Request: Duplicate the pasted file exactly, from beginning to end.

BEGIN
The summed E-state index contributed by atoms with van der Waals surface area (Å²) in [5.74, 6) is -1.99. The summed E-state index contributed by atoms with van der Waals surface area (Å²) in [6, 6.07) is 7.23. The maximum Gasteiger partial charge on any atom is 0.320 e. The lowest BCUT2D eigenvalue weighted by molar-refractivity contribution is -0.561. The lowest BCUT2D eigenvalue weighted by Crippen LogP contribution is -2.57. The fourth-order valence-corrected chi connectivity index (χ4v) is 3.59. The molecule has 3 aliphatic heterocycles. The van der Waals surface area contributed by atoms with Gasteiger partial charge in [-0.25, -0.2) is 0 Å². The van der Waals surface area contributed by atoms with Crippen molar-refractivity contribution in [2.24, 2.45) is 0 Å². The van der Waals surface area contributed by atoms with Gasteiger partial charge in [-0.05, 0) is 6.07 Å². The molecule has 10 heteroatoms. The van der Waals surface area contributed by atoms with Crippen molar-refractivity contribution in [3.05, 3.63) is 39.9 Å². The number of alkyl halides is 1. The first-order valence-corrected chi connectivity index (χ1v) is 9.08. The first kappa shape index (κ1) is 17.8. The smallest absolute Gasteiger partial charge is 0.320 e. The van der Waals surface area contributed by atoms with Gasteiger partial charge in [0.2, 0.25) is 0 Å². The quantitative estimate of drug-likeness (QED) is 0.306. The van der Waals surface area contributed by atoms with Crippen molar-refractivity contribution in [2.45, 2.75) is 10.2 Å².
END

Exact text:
The summed E-state index contributed by atoms with van der Waals surface area (Å²) in [5.74, 6) is -1.99. The summed E-state index contributed by atoms with van der Waals surface area (Å²) in [6, 6.07) is 7.23. The maximum Gasteiger partial charge on any atom is 0.320 e. The lowest BCUT2D eigenvalue weighted by molar-refractivity contribution is -0.561. The lowest BCUT2D eigenvalue weighted by Crippen LogP contribution is -2.57. The fourth-order valence-corrected chi connectivity index (χ4v) is 3.59. The molecule has 3 aliphatic heterocycles. The van der Waals surface area contributed by atoms with Gasteiger partial charge in [-0.25, -0.2) is 0 Å². The van der Waals surface area contributed by atoms with Crippen molar-refractivity contribution in [2.24, 2.45) is 0 Å². The van der Waals surface area contributed by atoms with Gasteiger partial charge in [-0.05, 0) is 6.07 Å². The molecule has 10 heteroatoms. The van der Waals surface area contributed by atoms with Crippen molar-refractivity contribution in [3.05, 3.63) is 39.9 Å². The number of alkyl halides is 1. The first-order valence-corrected chi connectivity index (χ1v) is 9.08. The first kappa shape index (κ1) is 17.8. The smallest absolute Gasteiger partial charge is 0.320 e. The van der Waals surface area contributed by atoms with Gasteiger partial charge in [0.2, 0.25) is 0 Å². The quantitative estimate of drug-likeness (QED) is 0.306. The van der Waals surface area contributed by atoms with Crippen molar-refractivity contribution in [2.45, 2.75) is 10.2 Å².